Fostering Food Security

The government’s objectives in funding such a massive movement of seed stemmed from the recognition that feeding an expanding continent would require a diversification of foods. To the early colonies, the introduction of wheat, rye, oats, peas, cabbage and many other vegetable crops was as critical to food security as was the adoption of the corn, beans and squash. Immigrants were encouraged to bring seed from the old country, seed-exchange societies were formed, and the U.S. Treasury Department issued a directive to its overseas consultants and Navy officers to systematically collect plant materials.

Growth of the Seed Trade

The first commercial seed crop of cabbage was produced in 1866 on Long Island for the U.S. wholesale market. Early seed trade professionals felt their growth was stymied by the government seed programs, as well as the self-replicating nature of their product. In 1883 the American Seed Trade Association (ASTA) formed and immediately lobbied for the cessation of the PTO seed distribution programs, claiming they were “antagonistic to seed as a commodity-form and in direct competition with the private seed trade.”

In the early part of the 20th century, the first wave of hybrids provided seed companies with the potential for increased profits; hybrids required farmers to return to the seed distributor for seed each year. However, most of the hybrid development was occurring at land grant universities (LGUs), and these universities refused to give the companies exclusive rights to the seed. Industry argued that yield increases from seed developed in government programs had slowed and privatization of seed development would foster greater food security.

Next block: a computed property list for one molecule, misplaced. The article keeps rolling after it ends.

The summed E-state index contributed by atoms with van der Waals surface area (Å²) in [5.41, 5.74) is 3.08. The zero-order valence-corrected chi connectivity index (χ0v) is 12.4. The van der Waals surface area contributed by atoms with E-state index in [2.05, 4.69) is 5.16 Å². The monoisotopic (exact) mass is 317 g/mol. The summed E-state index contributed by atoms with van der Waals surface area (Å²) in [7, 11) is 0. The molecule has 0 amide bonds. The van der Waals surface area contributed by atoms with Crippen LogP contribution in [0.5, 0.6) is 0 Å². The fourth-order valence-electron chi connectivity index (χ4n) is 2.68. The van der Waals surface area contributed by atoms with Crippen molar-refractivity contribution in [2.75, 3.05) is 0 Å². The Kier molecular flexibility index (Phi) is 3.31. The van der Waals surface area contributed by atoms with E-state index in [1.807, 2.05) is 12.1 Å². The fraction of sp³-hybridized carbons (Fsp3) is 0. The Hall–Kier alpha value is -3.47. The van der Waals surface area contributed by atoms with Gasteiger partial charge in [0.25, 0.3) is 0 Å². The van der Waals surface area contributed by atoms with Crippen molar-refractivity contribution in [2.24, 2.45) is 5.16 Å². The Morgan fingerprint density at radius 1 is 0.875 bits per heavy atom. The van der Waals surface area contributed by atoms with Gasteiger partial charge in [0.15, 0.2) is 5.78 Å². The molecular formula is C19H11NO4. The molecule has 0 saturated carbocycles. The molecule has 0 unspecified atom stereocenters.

In 1924, after 40+ years of lobbying, ASTA succeeded in convincing Congress to cut USDA's seed distribution programs. The American Society of Agronomy and American Society of Horticulture Science argued that the LGUs' role was training plant breeders and performing fundamental research for private industry to capitalize on. These changes in the public role and improvements in hybrid techniques led to the growth of regional seed companies following World War II. Americans planted Victory Gardens and the seed trade reflected this diversity in food production.


In the 1960s, a few larger seed firms began to purchase smaller companies, acquiring stronger hybrid holdings. Consolidation increased rapidly following a Supreme Court ruling on June 16, 1980, in the case of Diamond v. Chakrabarty. Prior to the Chakrabarty decision, a plant (or animal) could be owned, but the genetics could not. Following the ruling, the PTO granted more than 1,800 patents on life forms. Companies that had no historical seed interests, including chemical and pharmaceutical firms, began purchasing seed companies, resulting in billions of dollars in mergers and acquisitions. No other natural resource has ever shifted from public to private hands with such rapidity, such intensity of concentration, with little to no regulatory oversight.